Beyond… A Journey Within

Swati Singh

The Key to Mindful Gift-Giving


Photo credit: balanced.crafts via / CC BY

Published on New York Spirit

With the major gift-giving holidays upon us, it is the season of bustling markets and perplexed customers. Retailers are trying their level best to entice you with their products, trying to convince you they have the best gifts money can buy for your loved ones. Newer options and creativity in gifts is at an all-time high. So the dilemma lies in picking what for whom. Gift-giving has become an integral as well as an ‘albatross-around-the-neck’ kind of gesture. Sometimes it is out of love, sometimes it is out of expectations.

For thousands of years, Native Americans celebrated gift-giving with the potlatch on life events. The ancient Roman festival, Saturnalia, also had a day for gift-giving. In ancient Rome, gifts were exchanged during New Year. At first, the gifts used to be modest, such as a twig from a sacred tree or food items. Then, we all know the story of the three wise men who visited Jesus and gifted gold, frankincense and myrrh. Even then, the grander gifts weren’t a tradition on Christmas. Any gifts that were exchanged were small, handmade items.

Magnificent gifts were traditionally reserved for exchange between royalty and governments. Egypt presented stone vessels with a cartouche to Hittites. The Statue of Liberty was a gift to the United States from France. A cheetah was gifted from India to George III, the king of England in 1764. Queen Elizabeth too was presented with many animals as gifts. In ancient India, gifting hundreds of cows to Brahmins was considered sacred by the kings. Gifting diamonds to queens was the tradition in 18th century–from Arcot to Kohinoor, the list is extensive.

But let’s not get carried away by these grand demonstrations of wealth; let’s come back to this era of gift-giving.

I was watching a video where a young boy was all set to open his gift while the father was filming. He unwrapped the gift to find a cardboard box, and when he looked inside exclaimed, “Bubble wrap!!!!” The parents burst out laughing. He didn’t care for the toy; he got busy popping the bubble wrap. Children impart wisdom in the simplest manner. It is certainly not the cost of the gift that made him happy. The joy was in popping the bubble wrap. (Well, it is certainly a delight to most of us also!)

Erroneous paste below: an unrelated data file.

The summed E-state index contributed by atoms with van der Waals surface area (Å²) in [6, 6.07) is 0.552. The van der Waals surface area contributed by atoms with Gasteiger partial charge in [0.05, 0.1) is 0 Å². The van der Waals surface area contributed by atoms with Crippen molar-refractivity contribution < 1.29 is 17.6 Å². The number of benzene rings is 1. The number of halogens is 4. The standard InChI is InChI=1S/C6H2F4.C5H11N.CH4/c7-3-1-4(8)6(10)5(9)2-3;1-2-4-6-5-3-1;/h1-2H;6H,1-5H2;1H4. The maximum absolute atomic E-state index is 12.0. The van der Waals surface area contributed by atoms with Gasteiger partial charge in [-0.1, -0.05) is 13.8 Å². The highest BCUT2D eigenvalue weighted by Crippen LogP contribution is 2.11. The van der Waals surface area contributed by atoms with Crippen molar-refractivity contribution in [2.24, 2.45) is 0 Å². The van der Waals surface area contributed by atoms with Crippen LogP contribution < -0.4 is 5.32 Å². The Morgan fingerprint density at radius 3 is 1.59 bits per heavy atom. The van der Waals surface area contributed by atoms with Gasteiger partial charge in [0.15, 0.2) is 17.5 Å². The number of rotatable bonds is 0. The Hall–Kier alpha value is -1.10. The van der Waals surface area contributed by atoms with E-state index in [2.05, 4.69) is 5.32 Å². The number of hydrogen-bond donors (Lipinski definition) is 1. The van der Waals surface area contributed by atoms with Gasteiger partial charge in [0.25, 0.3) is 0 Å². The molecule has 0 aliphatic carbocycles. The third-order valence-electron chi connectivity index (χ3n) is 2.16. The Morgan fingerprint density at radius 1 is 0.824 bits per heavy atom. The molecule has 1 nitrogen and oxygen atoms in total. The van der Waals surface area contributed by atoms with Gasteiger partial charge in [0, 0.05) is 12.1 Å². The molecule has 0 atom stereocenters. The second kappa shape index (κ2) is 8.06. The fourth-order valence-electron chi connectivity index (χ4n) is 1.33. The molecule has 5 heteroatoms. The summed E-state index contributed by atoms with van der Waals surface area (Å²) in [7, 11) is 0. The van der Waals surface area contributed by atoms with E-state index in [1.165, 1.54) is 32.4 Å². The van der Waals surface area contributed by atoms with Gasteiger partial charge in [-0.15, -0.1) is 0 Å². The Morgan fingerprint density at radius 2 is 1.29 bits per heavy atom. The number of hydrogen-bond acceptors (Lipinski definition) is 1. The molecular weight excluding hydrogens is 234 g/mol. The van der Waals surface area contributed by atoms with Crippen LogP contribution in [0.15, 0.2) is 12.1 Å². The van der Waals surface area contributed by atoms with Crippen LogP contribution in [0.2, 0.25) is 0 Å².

Gift-giving is essentially more gratifying for the giver, whether it is when one wants to show off or when one wants to feel the pleasure within. Joy can be looking at your dog trying hard to tear off his Christmas wrapping paper to get to the bone. Psychologically speaking, the long-lasting gratification comes from knowing that your gift is getting consumed by the receiver. Even when you help someone in need with your gifts, the feeling that you have taken care of someone is what fills your heart with glee and radiance.

The Talmud says, “The reward of charity depends entirely upon the extent of the kindness in it.”

It is the thought that counts. The present often serves as an aide-memoire of the person. When your mom or spouse or friend devotes time creating or pick a gift according to your taste or need, they are ‘investing’ in the gift. It is a flow of energy getting exchanged which, in this case, is usually positive and blissful. The way you receive the gift determines what energy you are deriving from it. If you go by the material value of the gift and somehow dislike it, you cut the energy then and there. What remains is the junk. When you feel really good within because of the gesture itself, you take that happy, vibrant energy with that gift. (And when you consume it, your mother’s joy knows no bounds!)

To tell you the truth, we cannot ‘give’ anything. We are drawing everything from this planet. Nothing is ours. We take air, water, food. Forget about everything else, we have even taken this body suit for our soul. Hence, the act of giving is actually a transaction. Gifts are a transaction. The act of giving out of love and kindness and the ability to share the blessings we have is the true significance of gift-giving. Equally important is receiving it whole-heartedly.

Next time, add a little card with your gift expressing how much you love or appreciate his or her presence in your life. The personal touch always works! I still open the first page of a book gifted to me by my supervisor at my first office job on the New Year. I will be forever grateful for the wonderfully and thoughtfully written lines about me. We lost touch over the years, but whenever I read those lines I feel that invisible energy exchange is still alive.


There is a Greek word called haplotes. It means ‘sincerely, generously and without pretense or hypocrisy.’ This is what our gift giving and receiving should be like. Always!

May the gifts we receive and offer are blessed, sacred and soulful!


2 comments on “The Key to Mindful Gift-Giving

  1. lauriepna
    December 21, 2015

    love your posts


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This entry was posted on December 19, 2015 by in Uncategorized.

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